Mar 6, 2014
Since the Terrorism Risk Insurance Act (TRIA) was last reauthorized in 2007, terrorism insurance has remained widely available and the price has fallen. However, challenges remain from both a social and an insurance point of view. Roughly 40 percent of policyholders still do not purchase terrorism coverage, and uncertainty remains regarding how much coverage would be available without TRIA. What is more, the program is set to expire on December 31, 2014, and it is unclear whether the improvements in the market since TRIA was first passed in 2002 can be sustained without it.
On June 10, 2014, a conference was convened in Washington, D.C., to present findings of recent RAND research and to address additional facets of this complex issue, including the pros and cons of proposed modifications to TRIA. This conference brought together stakeholders to not only discuss the varying implications of TRIA's expiration, modification, and extension, but also to frame how it is debated in the halls of Congress and across the country.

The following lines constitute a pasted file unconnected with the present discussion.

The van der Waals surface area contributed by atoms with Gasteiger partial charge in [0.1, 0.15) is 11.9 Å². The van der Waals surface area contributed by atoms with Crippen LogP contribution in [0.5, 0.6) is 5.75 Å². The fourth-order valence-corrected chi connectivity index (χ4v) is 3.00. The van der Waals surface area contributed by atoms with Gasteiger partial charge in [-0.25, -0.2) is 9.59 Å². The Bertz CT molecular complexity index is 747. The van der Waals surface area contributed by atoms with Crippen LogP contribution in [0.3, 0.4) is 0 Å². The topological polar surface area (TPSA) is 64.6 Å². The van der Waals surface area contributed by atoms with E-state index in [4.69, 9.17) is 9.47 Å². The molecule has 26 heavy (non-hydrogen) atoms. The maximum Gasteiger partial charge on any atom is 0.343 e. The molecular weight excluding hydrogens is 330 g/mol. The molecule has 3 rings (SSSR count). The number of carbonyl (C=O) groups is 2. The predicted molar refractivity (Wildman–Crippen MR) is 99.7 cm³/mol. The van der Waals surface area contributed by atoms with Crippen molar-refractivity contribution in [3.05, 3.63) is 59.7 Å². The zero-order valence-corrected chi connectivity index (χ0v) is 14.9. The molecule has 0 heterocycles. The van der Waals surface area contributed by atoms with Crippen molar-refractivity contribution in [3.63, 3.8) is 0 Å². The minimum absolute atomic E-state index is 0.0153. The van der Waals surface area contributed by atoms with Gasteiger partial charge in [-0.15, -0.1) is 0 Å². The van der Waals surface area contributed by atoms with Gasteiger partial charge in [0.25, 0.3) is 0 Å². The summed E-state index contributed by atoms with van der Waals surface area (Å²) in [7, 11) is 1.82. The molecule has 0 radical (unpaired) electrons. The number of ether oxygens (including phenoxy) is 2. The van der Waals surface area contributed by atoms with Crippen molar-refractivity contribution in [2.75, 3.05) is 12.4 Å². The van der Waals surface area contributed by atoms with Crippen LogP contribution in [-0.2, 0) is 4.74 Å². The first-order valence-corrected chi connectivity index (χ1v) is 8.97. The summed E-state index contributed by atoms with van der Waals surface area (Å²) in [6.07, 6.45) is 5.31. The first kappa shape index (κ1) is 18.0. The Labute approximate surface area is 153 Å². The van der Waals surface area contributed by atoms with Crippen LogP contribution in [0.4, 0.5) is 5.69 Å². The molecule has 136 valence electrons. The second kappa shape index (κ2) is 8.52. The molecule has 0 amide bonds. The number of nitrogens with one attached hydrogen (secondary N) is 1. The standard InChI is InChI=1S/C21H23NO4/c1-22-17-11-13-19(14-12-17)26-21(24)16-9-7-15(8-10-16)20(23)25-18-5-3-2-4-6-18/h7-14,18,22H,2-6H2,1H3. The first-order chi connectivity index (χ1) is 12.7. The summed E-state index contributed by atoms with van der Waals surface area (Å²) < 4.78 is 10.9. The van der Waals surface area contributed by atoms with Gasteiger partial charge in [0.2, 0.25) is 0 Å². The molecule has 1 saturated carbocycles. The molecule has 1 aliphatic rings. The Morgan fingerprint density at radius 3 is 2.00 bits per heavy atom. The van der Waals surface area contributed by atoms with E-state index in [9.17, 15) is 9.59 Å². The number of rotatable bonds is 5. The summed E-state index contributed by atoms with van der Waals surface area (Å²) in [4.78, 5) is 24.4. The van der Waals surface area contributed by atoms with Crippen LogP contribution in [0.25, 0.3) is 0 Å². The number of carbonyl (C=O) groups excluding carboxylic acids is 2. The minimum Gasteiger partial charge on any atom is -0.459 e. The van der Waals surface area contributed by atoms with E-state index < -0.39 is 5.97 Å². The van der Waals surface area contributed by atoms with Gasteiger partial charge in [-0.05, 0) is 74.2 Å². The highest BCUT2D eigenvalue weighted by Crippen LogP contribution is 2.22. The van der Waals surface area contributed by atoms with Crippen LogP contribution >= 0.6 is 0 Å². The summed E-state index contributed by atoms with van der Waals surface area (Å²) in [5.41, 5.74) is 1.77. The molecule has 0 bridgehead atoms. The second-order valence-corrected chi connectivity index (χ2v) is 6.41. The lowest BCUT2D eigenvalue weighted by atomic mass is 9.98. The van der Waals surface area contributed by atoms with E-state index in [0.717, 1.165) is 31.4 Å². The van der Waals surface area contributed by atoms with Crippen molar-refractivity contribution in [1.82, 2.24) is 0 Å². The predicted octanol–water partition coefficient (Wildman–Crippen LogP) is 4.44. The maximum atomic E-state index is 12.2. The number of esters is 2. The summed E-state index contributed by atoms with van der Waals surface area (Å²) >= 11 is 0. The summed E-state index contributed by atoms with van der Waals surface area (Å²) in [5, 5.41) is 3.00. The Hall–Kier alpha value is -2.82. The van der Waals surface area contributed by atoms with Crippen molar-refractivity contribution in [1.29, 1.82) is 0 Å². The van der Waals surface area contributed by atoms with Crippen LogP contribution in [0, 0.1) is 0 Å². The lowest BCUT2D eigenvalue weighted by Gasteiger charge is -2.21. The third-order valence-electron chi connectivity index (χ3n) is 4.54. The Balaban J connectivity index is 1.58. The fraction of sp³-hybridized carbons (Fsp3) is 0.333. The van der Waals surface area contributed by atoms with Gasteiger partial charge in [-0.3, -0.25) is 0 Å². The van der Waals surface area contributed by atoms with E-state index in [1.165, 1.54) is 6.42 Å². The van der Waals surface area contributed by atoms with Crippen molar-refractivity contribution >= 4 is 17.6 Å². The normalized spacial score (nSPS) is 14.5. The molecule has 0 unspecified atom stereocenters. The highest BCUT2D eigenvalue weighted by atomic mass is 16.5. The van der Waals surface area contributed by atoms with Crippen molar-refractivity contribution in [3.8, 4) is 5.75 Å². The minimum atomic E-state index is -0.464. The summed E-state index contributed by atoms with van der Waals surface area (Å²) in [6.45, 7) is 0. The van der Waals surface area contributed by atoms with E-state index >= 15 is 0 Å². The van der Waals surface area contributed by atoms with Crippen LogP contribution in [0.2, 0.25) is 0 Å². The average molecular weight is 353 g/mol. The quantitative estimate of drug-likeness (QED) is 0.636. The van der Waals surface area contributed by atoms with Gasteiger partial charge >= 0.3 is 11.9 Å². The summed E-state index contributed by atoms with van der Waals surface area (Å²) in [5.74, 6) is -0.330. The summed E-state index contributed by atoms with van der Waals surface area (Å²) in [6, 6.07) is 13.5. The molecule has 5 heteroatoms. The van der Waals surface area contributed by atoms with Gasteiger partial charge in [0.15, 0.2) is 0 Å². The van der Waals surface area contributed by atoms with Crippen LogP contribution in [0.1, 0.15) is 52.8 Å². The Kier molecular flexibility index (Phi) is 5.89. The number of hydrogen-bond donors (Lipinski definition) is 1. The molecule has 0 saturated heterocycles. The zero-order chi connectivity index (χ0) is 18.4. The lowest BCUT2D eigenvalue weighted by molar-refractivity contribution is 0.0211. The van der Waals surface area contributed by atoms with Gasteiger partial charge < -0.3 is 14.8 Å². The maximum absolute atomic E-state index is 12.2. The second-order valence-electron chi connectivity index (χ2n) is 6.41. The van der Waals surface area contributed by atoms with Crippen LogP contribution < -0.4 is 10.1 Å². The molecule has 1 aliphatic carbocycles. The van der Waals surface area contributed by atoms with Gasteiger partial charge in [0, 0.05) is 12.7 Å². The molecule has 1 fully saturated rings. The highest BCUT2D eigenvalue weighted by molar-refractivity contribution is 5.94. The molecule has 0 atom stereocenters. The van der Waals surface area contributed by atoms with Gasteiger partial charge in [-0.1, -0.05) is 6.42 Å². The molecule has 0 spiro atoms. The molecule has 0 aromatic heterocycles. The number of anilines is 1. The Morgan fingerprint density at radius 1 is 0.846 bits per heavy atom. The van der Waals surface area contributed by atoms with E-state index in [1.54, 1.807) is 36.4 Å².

Morning Session: Discussion of the RAND Policy Briefs
Invited Comments on the Status of the Terrorism Threat
First Panel Discussion: Pros and Cons of Various Modifications to TRIA
Second Panel Discussion: What is the Endgame for TRIA?